This is a very new trail that sees a great deal of water, with deep standing pools and mud bottoms. The approach to the first obstacle requires driving through the mud, soaking the tires before an attempt to traverse the very cambered shelf. There is apparently a more direct approach, but it was under several feet of water.
- 1. The approach
- 2. This picture shows the angle of the shelf starting the climb
- 3. The start of the climb with wet tires made the truck want to shift towards the water
- 4. As the rear tires climb up the ledge shown, the truck approached a 25 degree tilt. Still safe, but interesting nonetheless…
Overall the obstacle was a great cambered challenge, made slightly complicated by wet tires on smooth rock. After the side tilt, I turned down towards a narrow ledge that leveled the truck out and led to the exit up the canyon, and on to more of the trail.
After the shelf we came across a deep, muddy trench that blocked access to the rest of the trail. The water was so muddy that we could not make out the depth of the water or the size (and location) of any rocks below. At the point this picture was taken the front tires were on the edge of a rock or shelf. Moving forward even slightly, I felt the front end start to go deeper, causing the exhaust to hiss against the water in response. It was time to turn around…
We had to go back across the shelf, but this time the front of the truck was pointing down hill. Everything went fine until the last section when a wet tire slid off of the ledge and unsettled the truck. I just let off of the brakes and allowed the truck to straighten out and turn towards the decline. If I had hit the brakes the truck might have rolled. I was prepared to even hit the gas to right the vehicle if it had started to go over. It was an unsettling, but brief moment, and the truck was at the bottom safe!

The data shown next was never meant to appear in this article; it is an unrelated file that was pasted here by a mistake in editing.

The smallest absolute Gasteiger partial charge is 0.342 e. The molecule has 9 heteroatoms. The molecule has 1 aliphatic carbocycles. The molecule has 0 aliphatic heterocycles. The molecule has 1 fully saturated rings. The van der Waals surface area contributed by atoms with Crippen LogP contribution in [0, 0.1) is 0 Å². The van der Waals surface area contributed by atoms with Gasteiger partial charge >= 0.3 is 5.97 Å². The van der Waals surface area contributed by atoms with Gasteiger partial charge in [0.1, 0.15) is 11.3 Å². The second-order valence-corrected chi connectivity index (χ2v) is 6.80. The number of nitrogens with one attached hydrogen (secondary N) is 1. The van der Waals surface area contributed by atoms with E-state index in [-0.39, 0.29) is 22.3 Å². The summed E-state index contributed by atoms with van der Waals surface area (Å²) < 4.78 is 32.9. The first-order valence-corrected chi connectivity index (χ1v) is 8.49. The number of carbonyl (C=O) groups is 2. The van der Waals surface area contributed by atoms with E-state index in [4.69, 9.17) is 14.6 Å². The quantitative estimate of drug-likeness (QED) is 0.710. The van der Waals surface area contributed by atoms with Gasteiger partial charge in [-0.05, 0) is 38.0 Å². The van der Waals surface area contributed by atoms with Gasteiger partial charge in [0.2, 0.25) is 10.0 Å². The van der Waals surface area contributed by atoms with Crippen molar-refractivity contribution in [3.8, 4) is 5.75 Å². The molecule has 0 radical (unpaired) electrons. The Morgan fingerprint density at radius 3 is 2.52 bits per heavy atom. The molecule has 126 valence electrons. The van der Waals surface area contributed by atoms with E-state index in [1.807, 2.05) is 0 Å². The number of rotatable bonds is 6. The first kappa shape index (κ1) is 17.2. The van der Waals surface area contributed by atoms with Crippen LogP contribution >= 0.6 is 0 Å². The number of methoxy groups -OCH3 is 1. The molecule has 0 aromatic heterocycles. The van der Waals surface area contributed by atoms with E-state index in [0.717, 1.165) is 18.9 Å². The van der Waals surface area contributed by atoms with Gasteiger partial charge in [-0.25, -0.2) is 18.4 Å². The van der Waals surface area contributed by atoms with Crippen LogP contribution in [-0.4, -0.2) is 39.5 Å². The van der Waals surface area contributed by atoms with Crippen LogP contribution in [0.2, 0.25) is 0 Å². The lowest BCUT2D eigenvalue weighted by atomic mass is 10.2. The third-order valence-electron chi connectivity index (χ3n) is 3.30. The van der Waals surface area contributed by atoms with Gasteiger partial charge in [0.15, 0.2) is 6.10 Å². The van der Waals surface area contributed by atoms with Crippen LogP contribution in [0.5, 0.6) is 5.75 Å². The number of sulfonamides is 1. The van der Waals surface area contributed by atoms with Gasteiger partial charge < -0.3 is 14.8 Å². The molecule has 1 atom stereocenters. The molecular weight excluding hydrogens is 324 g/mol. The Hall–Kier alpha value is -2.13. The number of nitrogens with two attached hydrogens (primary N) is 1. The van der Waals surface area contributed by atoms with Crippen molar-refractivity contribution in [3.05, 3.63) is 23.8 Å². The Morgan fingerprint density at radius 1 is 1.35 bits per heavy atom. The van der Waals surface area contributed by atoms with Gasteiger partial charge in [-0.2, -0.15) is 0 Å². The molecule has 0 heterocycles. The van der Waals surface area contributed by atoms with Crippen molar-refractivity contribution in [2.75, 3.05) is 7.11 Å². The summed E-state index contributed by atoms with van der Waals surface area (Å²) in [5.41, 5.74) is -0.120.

While I was in the area, I also took advantage of the fall colors, which were at their peak!
Santa Fe, NM looking towards Aspen Peak
The Rio Grande towards Taos
NE of Taos along the Rio Pueblos de Taos
- Date: 10/22/2004
- Trail Time: 2-3 hours
- Location: Just west of Santa Fe, New Mexico and Ortiz Mountain. The route to access the trail starts just NW of Hwy 22 and Agua Fria Park. Use gps coordinates and track as there are many side roads.
- Trail Rating (1-5 scale): 3- There are some good challenges on this trail, made even more difficult by the deep water and cambered approach. We did not complete the trail due to the deep, muddy water (which made spotting impossible) and having only one vehicle. However, it was still very fun.
- Under dry conditions this trail would likely be a 2.5, but would still require good clearance.
- Major Obstacle: The cambered start of the trail could be a problem with novice drivers due to the wet conditions (tire slip)
- Brush (minor, moderate, severe): Moderate
- Scenic Value (1-5 scale): 3- Nice canyon bottom
- Scott Brady- 2004 Toyota Tacoma
- Santa Fe Information: